Civil Services Examination aptitude, will succeed-Admission Jankari
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Civil Services Examination aptitude, will succeed

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Published : 03 Mar, 2011 By: Admission Jankari
  • Civil Service aspirants now have to tackle CSAT, which promises a level playing field

    The Civil Services Examination has been considered the toughest and most selective competitive examination since the times of the British. The numbers speak for themselves. Of about two lakh who actually appeared for the exam in 2009, only 875 could make it to the services. In recent years, the trend for the best and brightest to opt for the Civil Services has continued in spite of the lucrative private sector jobs available.

    The changes brought about in the examination pattern by the Union Public Service Commission will further strengthen this trend. Civil Services Aptitude Test (CSAT) has replaced the Preliminary examination conducted every year in May as a qualifying exam for the Mains. Now all candidates have to appear for two common qualifying papers instead of an optional subject chosen from a list of 23 subjects.

    The Second Administrative Reforms Committee, Prof. Yoginder K. Alagh Committee and others have recommended that testing a candidate's knowledge in a particular subject would only produce specialists but would not select a candidate with an aptitude for public service. The CSAT is set to address this issue. It would also remove the need for a controversial scaling system currently being used to ensure that no single optional subject is advantageous due to the varying levels of difficulty in that year.

    What are the changes?

    The UPSC has notified the syllabus for CSAT to be conducted on June 12 along with a set of sample questions. Unlike before, both papers are to be of 200 marks of two hours duration and all questions are multiple-choice questions. The General Studies paper remains the same except for added emphasis on environmental ecology, bio-diversity and climate change. Paper II will test comprehension, interpersonal skills including communication skills, logical reasoning and analytical ability, decision-making and problem-solving, general mental ability, basic numeracy, data interpretation, and English language comprehension skills.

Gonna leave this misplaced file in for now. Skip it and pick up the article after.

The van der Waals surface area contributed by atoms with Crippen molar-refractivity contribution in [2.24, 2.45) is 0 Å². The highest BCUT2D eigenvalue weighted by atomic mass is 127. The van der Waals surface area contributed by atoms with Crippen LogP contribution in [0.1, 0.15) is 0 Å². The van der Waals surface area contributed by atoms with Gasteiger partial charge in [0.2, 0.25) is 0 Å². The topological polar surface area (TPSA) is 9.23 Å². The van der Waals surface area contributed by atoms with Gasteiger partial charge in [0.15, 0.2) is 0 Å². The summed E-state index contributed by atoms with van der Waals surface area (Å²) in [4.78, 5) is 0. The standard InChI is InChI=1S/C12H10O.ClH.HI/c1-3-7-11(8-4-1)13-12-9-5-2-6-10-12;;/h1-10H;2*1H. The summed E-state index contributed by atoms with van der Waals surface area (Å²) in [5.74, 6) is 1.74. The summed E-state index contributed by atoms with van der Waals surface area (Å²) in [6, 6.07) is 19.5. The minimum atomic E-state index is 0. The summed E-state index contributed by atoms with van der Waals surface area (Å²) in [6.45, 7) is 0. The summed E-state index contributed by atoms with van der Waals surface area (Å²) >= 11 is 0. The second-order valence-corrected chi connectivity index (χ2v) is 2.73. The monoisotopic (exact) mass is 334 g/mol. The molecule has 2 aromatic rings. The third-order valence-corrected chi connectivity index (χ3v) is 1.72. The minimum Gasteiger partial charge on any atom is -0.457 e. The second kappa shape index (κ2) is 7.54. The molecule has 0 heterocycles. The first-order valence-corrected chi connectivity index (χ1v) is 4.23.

What do they mean?

    As can be seen from the sample questions given by the Commission, comprehension will test the candidate's ability to understand and evaluate real-life situations and relevant issues while interpersonal skills will test the candidate's ability to conduct himself/herself in social interactions.

    Logical reasoning involves drawing conclusions and determining logical rules behind a set of statements. Questions on decision-making and problem-solving will test the candidate's ability to use common sense and logic in solving hypothetical problems that administrators might face.

    General Mental Ability questions from the previous General Studies paper have been shifted to the second paper now. Basic numeracy will involve mathematics questions of the class X level and data interpretation will test knowledge of basic statistics.

    Data sufficiency questions will provide a set of statements and would require the candidate to state whether the data is sufficient to answer the given question. Reading passages in English will also be given to test the candidate's understanding and knowledge of the language. Sample questions and syllabus can be seen on the UPSC website at along with the notification for the exam.


    “The new system will encourage more candidates from professional courses to apply since the second paper of CSAT appears to be quite similar to CAT”, feels Abhishek, an engineer who is preparing for the civil services.

    “Many of the Arts students feel that the new pattern might be a hurdle for qualifying for the Mains”, Vivek, another candidate, says. But this new emphasis on analytical ability and numeracy need not frighten away those with math phobias. In fact the syllabus given by UPSC clearly states that questions on basic numeracy will be of class X level.

    Allaying such fears, Yeshwanth, a faculty at a coaching centre in the city, says, “The CSAT has been introduced to provide a level playing field to all candidates, be they from arts or professional background. With proper understanding of the syllabus and what the examiner wants, all candidates can enhance their innate abilities and succeed.”

    How do I crack it?

    Those who are preparing for the Civil Services 2011 need not panic! There is no need to assume that the new syllabus might prove a tough nut to crack. On the contrary, it will only test the common sense and logical ability of the student. All he needs to do is to practice and hone those skills. He should obtain as many model questions as he can.

    Many of the other competitive exams held by state and central governments like the state public services and defence exams are on the same lines and solving old question papers can help.

    There are many good books available in the market which have objective-type questions on mental ability, logical reasoning and English comprehension. Students should take practice tests with a proper time limit as per the exam pattern.

    As the name itself suggests, it is only the aptitude which is being tested. Students may safely brush up their analytical skills and concentrate more on the exhaustive study required for the Mains.

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